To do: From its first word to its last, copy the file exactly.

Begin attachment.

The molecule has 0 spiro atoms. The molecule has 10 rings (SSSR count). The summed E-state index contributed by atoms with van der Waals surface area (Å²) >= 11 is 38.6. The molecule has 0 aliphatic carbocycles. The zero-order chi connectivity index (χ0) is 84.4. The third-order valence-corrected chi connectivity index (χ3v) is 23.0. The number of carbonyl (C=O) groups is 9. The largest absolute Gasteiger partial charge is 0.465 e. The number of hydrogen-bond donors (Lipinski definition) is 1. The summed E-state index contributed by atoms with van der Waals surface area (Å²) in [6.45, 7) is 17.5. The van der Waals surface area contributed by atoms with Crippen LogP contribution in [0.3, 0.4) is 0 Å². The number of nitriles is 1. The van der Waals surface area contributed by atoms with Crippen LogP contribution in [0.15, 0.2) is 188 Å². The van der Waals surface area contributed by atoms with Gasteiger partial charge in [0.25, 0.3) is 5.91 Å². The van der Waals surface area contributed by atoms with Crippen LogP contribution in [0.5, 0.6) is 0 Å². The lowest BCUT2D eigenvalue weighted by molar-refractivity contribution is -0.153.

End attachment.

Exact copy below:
The molecule has 0 spiro atoms. The molecule has 10 rings (SSSR count). The summed E-state index contributed by atoms with van der Waals surface area (Å²) >= 11 is 38.6. The molecule has 0 aliphatic carbocycles. The zero-order chi connectivity index (χ0) is 84.4. The third-order valence-corrected chi connectivity index (χ3v) is 23.0. The number of carbonyl (C=O) groups is 9. The largest absolute Gasteiger partial charge is 0.465 e. The number of hydrogen-bond donors (Lipinski definition) is 1. The summed E-state index contributed by atoms with van der Waals surface area (Å²) in [6.45, 7) is 17.5. The van der Waals surface area contributed by atoms with Crippen LogP contribution in [0.3, 0.4) is 0 Å². The number of nitriles is 1. The van der Waals surface area contributed by atoms with Crippen LogP contribution in [0.15, 0.2) is 188 Å². The van der Waals surface area contributed by atoms with Gasteiger partial charge in [0.25, 0.3) is 5.91 Å². The van der Waals surface area contributed by atoms with Crippen LogP contribution in [0.5, 0.6) is 0 Å². The lowest BCUT2D eigenvalue weighted by molar-refractivity contribution is -0.153.